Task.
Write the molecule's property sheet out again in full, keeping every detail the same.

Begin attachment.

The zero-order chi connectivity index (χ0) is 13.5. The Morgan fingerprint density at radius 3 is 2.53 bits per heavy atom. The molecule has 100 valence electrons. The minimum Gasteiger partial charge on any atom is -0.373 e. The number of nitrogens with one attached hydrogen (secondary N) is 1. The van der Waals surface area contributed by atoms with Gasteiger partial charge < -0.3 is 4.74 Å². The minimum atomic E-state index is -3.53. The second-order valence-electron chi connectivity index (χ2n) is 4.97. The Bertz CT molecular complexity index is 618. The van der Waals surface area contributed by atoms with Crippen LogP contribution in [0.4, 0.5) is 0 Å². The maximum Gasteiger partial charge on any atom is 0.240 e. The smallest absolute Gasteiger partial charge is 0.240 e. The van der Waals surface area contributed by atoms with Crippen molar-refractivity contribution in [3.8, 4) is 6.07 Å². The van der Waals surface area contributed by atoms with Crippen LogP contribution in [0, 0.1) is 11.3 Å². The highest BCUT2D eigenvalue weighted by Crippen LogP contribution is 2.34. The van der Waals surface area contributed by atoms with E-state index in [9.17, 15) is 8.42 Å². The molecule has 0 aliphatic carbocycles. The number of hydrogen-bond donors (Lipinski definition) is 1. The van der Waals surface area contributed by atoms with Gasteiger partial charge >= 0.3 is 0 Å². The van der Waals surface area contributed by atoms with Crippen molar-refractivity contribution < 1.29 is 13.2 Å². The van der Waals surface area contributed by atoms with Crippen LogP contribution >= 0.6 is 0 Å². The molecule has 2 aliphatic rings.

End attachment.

The zero-order chi connectivity index (χ0) is 13.5. The Morgan fingerprint density at radius 3 is 2.53 bits per heavy atom. The molecule has 100 valence electrons. The minimum Gasteiger partial charge on any atom is -0.373 e. The number of nitrogens with one attached hydrogen (secondary N) is 1. The van der Waals surface area contributed by atoms with Gasteiger partial charge < -0.3 is 4.74 Å². The minimum atomic E-state index is -3.53. The second-order valence-electron chi connectivity index (χ2n) is 4.97. The Bertz CT molecular complexity index is 618. The van der Waals surface area contributed by atoms with Crippen LogP contribution in [0.4, 0.5) is 0 Å². The maximum Gasteiger partial charge on any atom is 0.240 e. The smallest absolute Gasteiger partial charge is 0.240 e. The van der Waals surface area contributed by atoms with Crippen molar-refractivity contribution in [3.8, 4) is 6.07 Å². The van der Waals surface area contributed by atoms with Crippen LogP contribution in [0, 0.1) is 11.3 Å². The highest BCUT2D eigenvalue weighted by Crippen LogP contribution is 2.34. The van der Waals surface area contributed by atoms with E-state index in [9.17, 15) is 8.42 Å². The molecule has 0 aliphatic carbocycles. The number of hydrogen-bond donors (Lipinski definition) is 1. The van der Waals surface area contributed by atoms with Gasteiger partial charge >= 0.3 is 0 Å². The van der Waals surface area contributed by atoms with Crippen molar-refractivity contribution < 1.29 is 13.2 Å². The van der Waals surface area contributed by atoms with Crippen LogP contribution >= 0.6 is 0 Å². The molecule has 2 aliphatic rings.